Book Review: The Art of Asking by Amanda Palmer (4/5)

26 May

The woman who runs one of my book clubs is a self-proclaimed HUGE Neil Gaiman fan. As a result, she added his wife’s memoir to our list for the month. I’m a huge memoir fan and I’d heard of Amanda’s band, The Dresden Dolls, but only in passing and though I listened to ‘Coin Operated Boy’ once in high school, I wasn’t hooked and never bought a CD or anything. I was interested to hear about this singer who captured the heart of one of the world’s most beloved writers.

Cover image via Goodreads

Cover image via Goodreads

The Art of Asking: or How I Learned to Stop Worrying and Let People Help by Amanda Palmer

Summary from Goodreads:

Rock star, crowdfunding pioneer, and TED speaker Amanda Palmer knows all about asking. Performing as a living statue in a wedding dress, she wordlessly asked thousands of passersby for their dollars. When she became a singer, songwriter, and musician, she was not afraid to ask her audience to support her as she surfed the crowd (and slept on their couches while touring). And when she left her record label to strike out on her own, she asked her fans to support her in making an album, leading to the world’s most successful music Kickstarter.

Even while Amanda is both celebrated and attacked for her fearlessness in asking for help, she finds that there are important things she cannot ask for- as a musician, as a friend, and as a wife. She learns that she isn’t alone in this, that so many people are afraid to ask for help, and it paralyzes their lives and relationships. In this groundbreaking book, she explores these barriers in her own life and in the lives of those around her, and discovers the emotional, philosophical, and practical aspects of THE ART OF ASKING.

I think this book will touch each listener in a different way. I wasn’t particularly interested in her rise to rock-star status or how she learned to play the ukulele. I was more interested in how she could be so trusting and how she could overcome the stigma of asking for help. I’ve always had trouble asking for help when I needed it. I was impressed with the things she asked for and how much she trusted in everyone around her. It’s so different from how I live my life. I’m not mean or reclusive, to be sure. But I don’t air my shortcomings and ask for help to overcome them. I force my way through. Amanda wouldn’t do that.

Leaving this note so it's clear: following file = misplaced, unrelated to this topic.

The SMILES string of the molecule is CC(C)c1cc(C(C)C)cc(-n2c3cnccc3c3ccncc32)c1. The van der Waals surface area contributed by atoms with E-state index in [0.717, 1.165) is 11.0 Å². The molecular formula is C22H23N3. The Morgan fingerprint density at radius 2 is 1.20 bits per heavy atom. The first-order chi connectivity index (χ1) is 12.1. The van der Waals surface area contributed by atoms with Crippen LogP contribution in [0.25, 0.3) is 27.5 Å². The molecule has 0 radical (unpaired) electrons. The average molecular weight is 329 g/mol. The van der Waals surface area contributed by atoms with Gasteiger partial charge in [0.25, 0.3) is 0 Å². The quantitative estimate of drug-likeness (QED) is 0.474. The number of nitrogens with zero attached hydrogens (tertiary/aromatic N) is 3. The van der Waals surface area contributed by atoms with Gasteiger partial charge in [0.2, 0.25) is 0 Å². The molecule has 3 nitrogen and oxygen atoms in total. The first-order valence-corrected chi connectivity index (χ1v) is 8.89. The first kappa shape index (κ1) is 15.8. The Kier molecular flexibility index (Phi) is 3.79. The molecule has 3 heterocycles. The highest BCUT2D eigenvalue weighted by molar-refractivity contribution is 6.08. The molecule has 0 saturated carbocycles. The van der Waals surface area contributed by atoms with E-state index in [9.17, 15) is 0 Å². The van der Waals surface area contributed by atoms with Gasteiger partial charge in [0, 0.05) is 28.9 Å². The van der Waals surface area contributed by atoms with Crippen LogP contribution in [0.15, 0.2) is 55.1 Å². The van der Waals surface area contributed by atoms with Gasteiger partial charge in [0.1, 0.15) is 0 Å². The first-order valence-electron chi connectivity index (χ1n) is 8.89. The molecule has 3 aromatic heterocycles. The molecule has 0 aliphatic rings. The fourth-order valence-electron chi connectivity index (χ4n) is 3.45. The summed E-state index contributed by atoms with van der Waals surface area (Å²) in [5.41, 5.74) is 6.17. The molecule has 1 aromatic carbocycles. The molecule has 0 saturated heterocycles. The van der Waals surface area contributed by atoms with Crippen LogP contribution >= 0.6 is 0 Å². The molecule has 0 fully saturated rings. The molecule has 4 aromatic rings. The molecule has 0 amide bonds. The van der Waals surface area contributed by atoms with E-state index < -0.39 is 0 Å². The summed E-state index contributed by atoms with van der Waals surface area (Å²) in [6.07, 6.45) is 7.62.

I’m always amazed when I meet artists because they are so reliant on other people’s opinions of them. I find it hard to understand how someone can trust that people will like what they make and pay money for it. I loved seeing Amanda’s doubt and love in this system. She doubted the traditional music industry and trusted her fans to do what each thought was the right thing to do. It was really touching to hear her story because it’s so different from what you hear from other artists. The whole book made it more believable.

I loved when Amanda talked about Anthony. He was my favorite of her friends. He was the person she came back to when everything seemed beyond control and he made Boston her home all the time. I have a friend who travels a lot but whenever he’s in town, we have lunch. Maybe I’m his Anthony. Except the getting sick part. I loved how Amanda canceled her tour to be with him and how understanding all of the fans were. There are things we have to put aside for the ones we love and I’m glad she could do that.

Amanda was hard for me to relate to. She’s so different from me that I couldn’t see myself in her shoes, doing the things she did, saying what she said, and wanting the life she had. It was hard to see myself in her but reading this book helped. It helped me see why she was the way she was. I could see why she could trust as strongly as she did. I think other people’s lives are fascinating and reading this confirmed that.

Amanda Palmer Image via TED.com

Amanda Palmer
Image via TED.com

I liked Amanda’s origins as a living statue. I thought that was the most interesting part of the story and it’s where I learned the most about her. She kept coming back to the Bride and what being the Bride taught her. I’m glad she explained how this was where she learned to be herself and it shifted my impression of street performers a lot. I understand how they are artists.

Hearing about her abortion and subsequent depression was very hard for me. I can’t imagine the pain going through with that brought to her. I have very conflicted feelings on abortion to start with and hearing about Amanda’s struggle with it is muddling my feelings on it. I’m sad for her, to say the least. I wish she hadn’t had to go through the pain physically and emotionally that it brought to her.